Wednesday, 18 October 2006
As promised yesterday in my report about the Munich BSP, I'd like to talk some more about LiMux, the project being run within the City of Munich to replace all of their desktop Windows systems with Linux. The team kindly offered us the use of their offices in central Munich as a base for the BSP last weekend, and on Sunday afternoon they gave us a demonstration and answered lots of our questions. The following is from my (known-faulty) memory...
Jan-Marek and Florian talked us through their setup. They're using FAI to automate installation of systems, along with LDAP to store lots of configuration information and GOsa as a user-friendly front-end to that configuration. They've integrated these to enable some very clever management features so that all aspects of the city-wide system can be maintained from one central point. As new machines are introduced onto the network, they can be configured into one class or another: simple desktop clients up to so-called "depot" servers, used as seeds for further clients. Individual user profiles can be tweaked, giving users access to new applications as they are needed. Shared resources like network storage and printers are set up automatically from the LDAP database. Access to USB storage devices can be controlled on a per-device, per-user basis for security.
That's quite an impressive feature list. Most of the work has been in configuration and systems work rather than custom packages on the clients themselves - the vast majority of the packages installed come straight from the standard Debian archive, with some backports (like a newer version of KDE). Building on top of standard packages means that they have access to a huge amount of Free Software without having to do all of the work themselves. A small team (10-ish at the moment, growing to 100 or so in the future) can effectively deploy and manage desktops and associated servers for a huge number of users - they're expecting to be supporting on the order of 30,000 systems 2 years from now.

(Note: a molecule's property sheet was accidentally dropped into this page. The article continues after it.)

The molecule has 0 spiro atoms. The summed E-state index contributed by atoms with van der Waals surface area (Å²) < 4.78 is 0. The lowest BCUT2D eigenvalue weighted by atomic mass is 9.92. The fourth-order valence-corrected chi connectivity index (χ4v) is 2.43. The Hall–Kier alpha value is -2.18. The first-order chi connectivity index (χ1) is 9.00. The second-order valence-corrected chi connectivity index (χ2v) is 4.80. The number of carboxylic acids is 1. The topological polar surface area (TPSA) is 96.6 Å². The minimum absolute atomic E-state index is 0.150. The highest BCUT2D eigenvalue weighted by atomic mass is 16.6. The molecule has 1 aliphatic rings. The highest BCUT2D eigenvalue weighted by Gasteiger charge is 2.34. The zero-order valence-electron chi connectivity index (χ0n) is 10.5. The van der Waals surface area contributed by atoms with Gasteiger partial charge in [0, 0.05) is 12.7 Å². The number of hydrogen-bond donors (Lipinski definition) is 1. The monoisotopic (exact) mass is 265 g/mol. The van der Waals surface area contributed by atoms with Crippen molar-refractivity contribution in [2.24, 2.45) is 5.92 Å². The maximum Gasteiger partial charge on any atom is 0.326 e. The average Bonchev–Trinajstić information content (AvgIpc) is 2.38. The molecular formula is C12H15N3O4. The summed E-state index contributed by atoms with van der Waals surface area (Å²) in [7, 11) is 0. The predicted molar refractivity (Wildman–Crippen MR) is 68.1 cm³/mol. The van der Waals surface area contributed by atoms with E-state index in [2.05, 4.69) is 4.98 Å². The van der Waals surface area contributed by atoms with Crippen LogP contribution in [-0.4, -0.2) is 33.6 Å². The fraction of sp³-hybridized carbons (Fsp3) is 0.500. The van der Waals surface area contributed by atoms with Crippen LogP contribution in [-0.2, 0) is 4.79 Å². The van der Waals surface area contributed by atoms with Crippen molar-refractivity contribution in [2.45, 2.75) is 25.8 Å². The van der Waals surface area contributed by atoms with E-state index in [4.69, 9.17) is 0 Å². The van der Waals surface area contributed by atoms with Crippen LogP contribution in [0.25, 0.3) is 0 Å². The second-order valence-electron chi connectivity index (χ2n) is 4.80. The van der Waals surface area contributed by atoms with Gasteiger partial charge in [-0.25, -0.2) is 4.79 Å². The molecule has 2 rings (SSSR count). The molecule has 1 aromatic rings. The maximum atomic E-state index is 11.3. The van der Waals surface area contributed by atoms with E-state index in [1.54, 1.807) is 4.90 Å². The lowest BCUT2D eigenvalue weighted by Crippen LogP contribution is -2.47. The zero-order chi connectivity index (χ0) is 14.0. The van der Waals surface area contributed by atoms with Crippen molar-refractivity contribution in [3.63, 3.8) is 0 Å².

The team have just recently made their first stable release and are starting to roll it out across the city, one department at a time. There are the familiar issues involved in the deployment, of course. For example, users don't want to help test pre-release versions to help nail bugs, but then complain loudly when they find bugs in the first release. And in such a large project to migrate from predominantly Windows (NT4!) desktops to KDE on Linux, a major part of the effort needed is in user training. There is quite a bit of support and custom work needed to convert people's MS Office macros over to working on top of OpenOffice. And there are still quite a number of users who will remain using Windows for specific applications that still don't have Linux equivalents yet. Apparently the "Wine Cellar" group will help on that front. *grin*
In terms of collaborating with Debian, the LiMux team are expecting to help in a few ways. As bug reports are filed against their applications (apparently very few so far), they'll be pushed upstream along with (hopefully) fixes for them. They will also be devoting some full-time developer effort to security work; it would be good for both sides if this effort can be shared.
It was quite striking to see Tux, the Linux penguin, as a visible logo in local government offices! The team have clearly made some excellent progress on this exciting project, and I'm sure that I can speak for all of Debian in wishing them the best of luck in the future. I'll be watching with interest...